- October 28, 2020
- Posted by: p mulee
President Uhuru Kenyatta and his Handshake partner Raila Odinga have a huge task of building consensus on the BBI report to avert a divisive and polarised referendum.
Their call for a non-contested referendum on the BBI report appear to have hit a snag, with many voices opposing sections of the document.
Deputy President William Ruto poked holes in the report at the launch on Monday, after ANC leader Musalia Mudavadi raised some reservations.
Ruto tore into the report — suggesting a number of changes — some of which antagonise President Kenyatta’s reform agenda.
The DP questioned how the expansion of the Executive would entrench political inclusion — contradicting his boss who says the proposal would end “a zero-sum game of winner-takes-it-all”.
Civil society organisations, including the Law Society of Kenya and political parties have also raised concerns about a need for further dialogue.
Mudavadi, Kitui Governor Charity Ngilu and trade union top brass similarly called for the tweaking of the report before it is presented to the people.
Some activists have pledged to oppose the referendum, saying all the President needs to do is to implement the 2010 Constitution.
The clergy are yet to make their stand known. However, Akorino leader Archbishop John Njiru said Tuesday the report would increase the tax burden.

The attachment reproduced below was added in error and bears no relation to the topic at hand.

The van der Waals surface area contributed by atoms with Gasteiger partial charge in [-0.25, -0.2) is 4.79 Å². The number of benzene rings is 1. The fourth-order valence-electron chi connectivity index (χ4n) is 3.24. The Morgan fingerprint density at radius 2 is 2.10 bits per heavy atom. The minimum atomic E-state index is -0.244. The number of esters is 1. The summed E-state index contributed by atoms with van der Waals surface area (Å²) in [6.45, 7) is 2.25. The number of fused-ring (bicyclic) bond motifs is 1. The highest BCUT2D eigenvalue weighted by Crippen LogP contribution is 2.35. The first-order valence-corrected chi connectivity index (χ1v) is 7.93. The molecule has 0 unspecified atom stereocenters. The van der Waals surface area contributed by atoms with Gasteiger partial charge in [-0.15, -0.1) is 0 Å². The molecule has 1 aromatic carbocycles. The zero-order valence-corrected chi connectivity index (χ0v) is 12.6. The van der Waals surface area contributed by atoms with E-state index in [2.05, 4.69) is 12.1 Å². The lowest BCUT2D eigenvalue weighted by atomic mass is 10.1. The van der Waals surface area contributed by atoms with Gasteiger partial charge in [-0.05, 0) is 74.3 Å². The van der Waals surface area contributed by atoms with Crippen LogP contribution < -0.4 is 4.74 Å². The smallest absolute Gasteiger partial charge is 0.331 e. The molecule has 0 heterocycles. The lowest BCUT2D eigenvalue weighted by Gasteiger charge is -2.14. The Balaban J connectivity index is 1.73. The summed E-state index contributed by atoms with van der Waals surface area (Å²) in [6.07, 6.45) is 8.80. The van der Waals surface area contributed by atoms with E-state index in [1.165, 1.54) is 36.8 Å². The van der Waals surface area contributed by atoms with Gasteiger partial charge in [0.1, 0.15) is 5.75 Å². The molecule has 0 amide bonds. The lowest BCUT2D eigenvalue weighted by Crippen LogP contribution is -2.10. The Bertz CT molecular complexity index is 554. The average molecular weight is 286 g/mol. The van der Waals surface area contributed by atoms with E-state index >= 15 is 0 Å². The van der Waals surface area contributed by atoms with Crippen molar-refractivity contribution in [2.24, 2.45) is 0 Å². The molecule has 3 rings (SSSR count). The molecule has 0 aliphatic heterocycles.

Uhuru and Raila allies have separately cautioned against opening up the BBI proposals for further amendments, with some alleging it’s a plot to scuttle the process.
“For how long can you continue improving?” asked National Assembly Majority leader Amos Kimunya.
“BBI did not begin today. Those with new proposals are simply failing to appreciate that the process of taking views must come to an end.”
Ndaragwa MP Jeremiah Kioni told the Star it would be impossible to satisfy everybody.
“The thing is how much room do you want to create? In any case, why are people invited to vote? A vote is held because there is a team you will not satisfy but you can always move with the majority,” he said.
He took a swipe at the DP, accusing him of misleading Kenyans with his take on the inclusivity question.
The lawmaker said the BBI report had recommended that only the prime minister would be appointed from among MPs and not the two deputies.
“DP Ruto was not being honest. The deputy premiers will be appointed by the President from outside and made ex-officio MPs,” he said.
The Constitution Implementation Oversight Committee chairman argued the two posts would thus cater for communities or groupings that will have been left out.
“At his level, he (DP) cannot come to tell us he has not read the document. If he has not read the document, then he better not pass incorrect messages,” Kioni said.
Similarly, a group of youthful leaders from Western on Tuesday asked President Kenyatta and Raila not to open the BBI report for further review.
MPs Caleb Amisi (Saboti), Godfrey Osotsi (nominated) and ODM secretary-general Edwin Sifuna said there is no room for further debate.